First, congratulations on owning a great boat. I had owned a fibreglass T-Bird for 27 years and thoroughly enjoyed it. A great racer/cruiser. There is a local boatbuilder
here that made some of the molds (from an original wood boat) to reproduce them in fibreglass (hull #1000), and is often seen helping people fix their old wood boats. Having seen many boats `fixed' I would strongly recommend you remove the keel
, turn the boat over, then re-glass the bottom. Fibreglassing upside down is not that easy.
You will find it is not a big deal to remove a T-Bird keel
(#1,500) depending on which caulk was used to bed
it inplace. Unbolt the keel...lift the hull (#3,000) while detaching it from thekeel (this is the hard part) you have to use appropriate wedges pounded between the hull and the keel after the bolts are removed...slide the (braced) keel out. Lower the boat and turn it over. When I built my fibreglass T-Bird from a kit I borrowed a metal overhead frame that was use for fixing cars. two slings and a hand winch
lifted the bare hull quite easily. The cast iron keels often need refinishing and this would be the perfect time to sandblast the keel, seal it with epoxy
and give it a good fairing job. The T-Bird keel has an ability to stand quite firmly on it's flat bottom. I have often painted the whole bottom of the boat with hull resting on the keel while secured with ropes to prevent a wind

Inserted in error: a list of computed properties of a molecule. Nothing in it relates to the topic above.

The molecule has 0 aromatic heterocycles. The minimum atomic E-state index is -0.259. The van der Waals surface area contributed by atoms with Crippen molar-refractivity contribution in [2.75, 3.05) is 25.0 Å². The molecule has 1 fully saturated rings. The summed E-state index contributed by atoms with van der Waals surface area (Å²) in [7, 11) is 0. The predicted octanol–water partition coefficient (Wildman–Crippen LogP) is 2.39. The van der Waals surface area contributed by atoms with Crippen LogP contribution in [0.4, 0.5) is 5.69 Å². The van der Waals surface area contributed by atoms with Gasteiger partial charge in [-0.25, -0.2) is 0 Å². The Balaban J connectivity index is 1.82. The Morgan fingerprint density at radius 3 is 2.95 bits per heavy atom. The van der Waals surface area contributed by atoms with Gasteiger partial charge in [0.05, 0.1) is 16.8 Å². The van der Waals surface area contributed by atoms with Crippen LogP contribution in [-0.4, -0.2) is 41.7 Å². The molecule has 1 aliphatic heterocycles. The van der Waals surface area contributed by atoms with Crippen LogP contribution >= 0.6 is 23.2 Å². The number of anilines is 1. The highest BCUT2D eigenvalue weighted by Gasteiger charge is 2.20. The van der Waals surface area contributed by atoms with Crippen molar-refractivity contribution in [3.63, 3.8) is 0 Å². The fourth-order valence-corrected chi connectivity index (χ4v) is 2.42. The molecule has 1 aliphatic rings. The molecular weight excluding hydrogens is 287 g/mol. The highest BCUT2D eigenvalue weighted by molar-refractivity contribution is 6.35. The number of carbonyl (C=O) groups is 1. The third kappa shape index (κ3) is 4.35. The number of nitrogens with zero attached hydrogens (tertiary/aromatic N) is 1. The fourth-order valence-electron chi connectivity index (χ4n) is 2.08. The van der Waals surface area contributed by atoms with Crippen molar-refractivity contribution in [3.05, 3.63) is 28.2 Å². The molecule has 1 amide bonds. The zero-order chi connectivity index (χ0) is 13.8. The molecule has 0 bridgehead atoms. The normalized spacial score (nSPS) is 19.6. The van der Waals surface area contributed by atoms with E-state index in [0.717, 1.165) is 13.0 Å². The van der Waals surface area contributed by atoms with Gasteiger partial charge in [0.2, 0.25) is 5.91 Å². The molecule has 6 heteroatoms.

toppling the whole rig.
I don't think five days will do it. An expert builder
maybe yes. I would estimate weeks for a DOI.
If you want to contact the local expert here for advise on what layup
to use for the re-fibreglassing try phoning John Booth during the day at his shop 250-386-9622 Victoria, BC, Canada
. He is usually very helpfull to any T-Birder.
Remember to always pre-seal the bare plywood with a hot resin mix befor applying any standard fibreglass layup
. This is standard procedure to prevent the bare wood sucking out the catalyst in a slow cure resin mix thus creating a poor final bond. Use of a wire brush to work
the first resin seal coat into the old layup is a good idea to help with the bond. The use of epoxy
could be quite costly for a job this size. I would stick with regular fibreglass resin (unwaxed between coats). Purchase
a good angle grinder and a good mask and go at it. Ask for local help from someone that has done this work
before. Fibreglass is easy to use if you know the techniques in using it and a nighmare if you are learning
for the first time.